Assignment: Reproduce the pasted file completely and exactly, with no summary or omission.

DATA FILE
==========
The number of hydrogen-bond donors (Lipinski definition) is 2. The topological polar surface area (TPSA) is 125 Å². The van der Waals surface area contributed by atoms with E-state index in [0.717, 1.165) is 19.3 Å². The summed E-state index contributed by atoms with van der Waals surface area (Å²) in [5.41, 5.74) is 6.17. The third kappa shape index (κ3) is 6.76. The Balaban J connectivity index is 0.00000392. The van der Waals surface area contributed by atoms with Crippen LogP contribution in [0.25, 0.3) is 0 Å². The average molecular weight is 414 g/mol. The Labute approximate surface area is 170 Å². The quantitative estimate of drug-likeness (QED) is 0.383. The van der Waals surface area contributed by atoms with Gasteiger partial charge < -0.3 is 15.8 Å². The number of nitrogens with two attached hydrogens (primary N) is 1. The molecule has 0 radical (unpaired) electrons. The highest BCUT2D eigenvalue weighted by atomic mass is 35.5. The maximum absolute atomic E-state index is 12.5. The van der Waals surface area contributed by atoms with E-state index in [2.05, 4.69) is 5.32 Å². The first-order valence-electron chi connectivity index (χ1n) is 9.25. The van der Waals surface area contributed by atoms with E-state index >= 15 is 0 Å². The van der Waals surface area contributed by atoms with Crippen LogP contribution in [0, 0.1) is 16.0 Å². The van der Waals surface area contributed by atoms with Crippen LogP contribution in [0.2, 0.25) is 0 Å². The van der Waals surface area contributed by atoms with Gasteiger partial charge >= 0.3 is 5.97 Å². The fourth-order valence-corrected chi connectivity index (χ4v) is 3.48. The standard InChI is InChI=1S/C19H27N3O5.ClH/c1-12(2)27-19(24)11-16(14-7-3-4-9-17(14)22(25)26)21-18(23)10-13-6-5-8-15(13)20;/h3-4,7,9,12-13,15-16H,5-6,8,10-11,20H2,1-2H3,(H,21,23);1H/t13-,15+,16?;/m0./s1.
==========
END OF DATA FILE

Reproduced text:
The number of hydrogen-bond donors (Lipinski definition) is 2. The topological polar surface area (TPSA) is 125 Å². The van der Waals surface area contributed by atoms with E-state index in [0.717, 1.165) is 19.3 Å². The summed E-state index contributed by atoms with van der Waals surface area (Å²) in [5.41, 5.74) is 6.17. The third kappa shape index (κ3) is 6.76. The Balaban J connectivity index is 0.00000392. The van der Waals surface area contributed by atoms with Crippen LogP contribution in [0.25, 0.3) is 0 Å². The average molecular weight is 414 g/mol. The Labute approximate surface area is 170 Å². The quantitative estimate of drug-likeness (QED) is 0.383. The van der Waals surface area contributed by atoms with Gasteiger partial charge < -0.3 is 15.8 Å². The number of nitrogens with two attached hydrogens (primary N) is 1. The molecule has 0 radical (unpaired) electrons. The highest BCUT2D eigenvalue weighted by atomic mass is 35.5. The maximum absolute atomic E-state index is 12.5. The van der Waals surface area contributed by atoms with E-state index in [2.05, 4.69) is 5.32 Å². The first-order valence-electron chi connectivity index (χ1n) is 9.25. The van der Waals surface area contributed by atoms with E-state index >= 15 is 0 Å². The van der Waals surface area contributed by atoms with Crippen LogP contribution in [0, 0.1) is 16.0 Å². The van der Waals surface area contributed by atoms with Crippen LogP contribution in [0.2, 0.25) is 0 Å². The van der Waals surface area contributed by atoms with Gasteiger partial charge >= 0.3 is 5.97 Å². The fourth-order valence-corrected chi connectivity index (χ4v) is 3.48. The standard InChI is InChI=1S/C19H27N3O5.ClH/c1-12(2)27-19(24)11-16(14-7-3-4-9-17(14)22(25)26)21-18(23)10-13-6-5-8-15(13)20;/h3-4,7,9,12-13,15-16H,5-6,8,10-11,20H2,1-2H3,(H,21,23);1H/t13-,15+,16?;/m0./s1.